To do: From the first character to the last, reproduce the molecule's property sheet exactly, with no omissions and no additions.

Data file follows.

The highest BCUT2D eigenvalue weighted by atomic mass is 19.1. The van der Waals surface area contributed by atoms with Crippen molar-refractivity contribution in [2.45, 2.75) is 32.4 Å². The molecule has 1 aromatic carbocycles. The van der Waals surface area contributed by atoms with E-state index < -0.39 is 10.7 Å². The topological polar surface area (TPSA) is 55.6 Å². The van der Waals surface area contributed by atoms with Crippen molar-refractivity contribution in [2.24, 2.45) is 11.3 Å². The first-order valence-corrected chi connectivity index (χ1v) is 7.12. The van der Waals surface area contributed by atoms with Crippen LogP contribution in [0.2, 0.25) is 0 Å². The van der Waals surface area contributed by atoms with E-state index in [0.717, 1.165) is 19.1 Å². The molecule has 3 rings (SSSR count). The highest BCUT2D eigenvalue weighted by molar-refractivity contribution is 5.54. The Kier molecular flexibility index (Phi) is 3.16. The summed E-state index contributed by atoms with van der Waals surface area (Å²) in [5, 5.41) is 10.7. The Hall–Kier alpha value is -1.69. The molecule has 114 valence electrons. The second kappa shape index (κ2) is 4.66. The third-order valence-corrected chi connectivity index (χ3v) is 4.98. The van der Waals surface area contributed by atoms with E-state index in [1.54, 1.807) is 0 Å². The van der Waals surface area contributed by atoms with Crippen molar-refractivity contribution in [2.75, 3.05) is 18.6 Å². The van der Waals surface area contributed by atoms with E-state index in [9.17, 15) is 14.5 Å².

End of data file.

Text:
The highest BCUT2D eigenvalue weighted by atomic mass is 19.1. The van der Waals surface area contributed by atoms with Crippen molar-refractivity contribution in [2.45, 2.75) is 32.4 Å². The molecule has 1 aromatic carbocycles. The van der Waals surface area contributed by atoms with E-state index < -0.39 is 10.7 Å². The topological polar surface area (TPSA) is 55.6 Å². The van der Waals surface area contributed by atoms with Crippen molar-refractivity contribution in [2.24, 2.45) is 11.3 Å². The first-order valence-corrected chi connectivity index (χ1v) is 7.12. The van der Waals surface area contributed by atoms with Crippen LogP contribution in [0.2, 0.25) is 0 Å². The van der Waals surface area contributed by atoms with E-state index in [0.717, 1.165) is 19.1 Å². The molecule has 3 rings (SSSR count). The highest BCUT2D eigenvalue weighted by molar-refractivity contribution is 5.54. The Kier molecular flexibility index (Phi) is 3.16. The summed E-state index contributed by atoms with van der Waals surface area (Å²) in [5, 5.41) is 10.7. The Hall–Kier alpha value is -1.69. The molecule has 114 valence electrons. The second kappa shape index (κ2) is 4.66. The third-order valence-corrected chi connectivity index (χ3v) is 4.98. The van der Waals surface area contributed by atoms with E-state index in [1.54, 1.807) is 0 Å². The van der Waals surface area contributed by atoms with Crippen molar-refractivity contribution in [2.75, 3.05) is 18.6 Å². The van der Waals surface area contributed by atoms with E-state index in [9.17, 15) is 14.5 Å².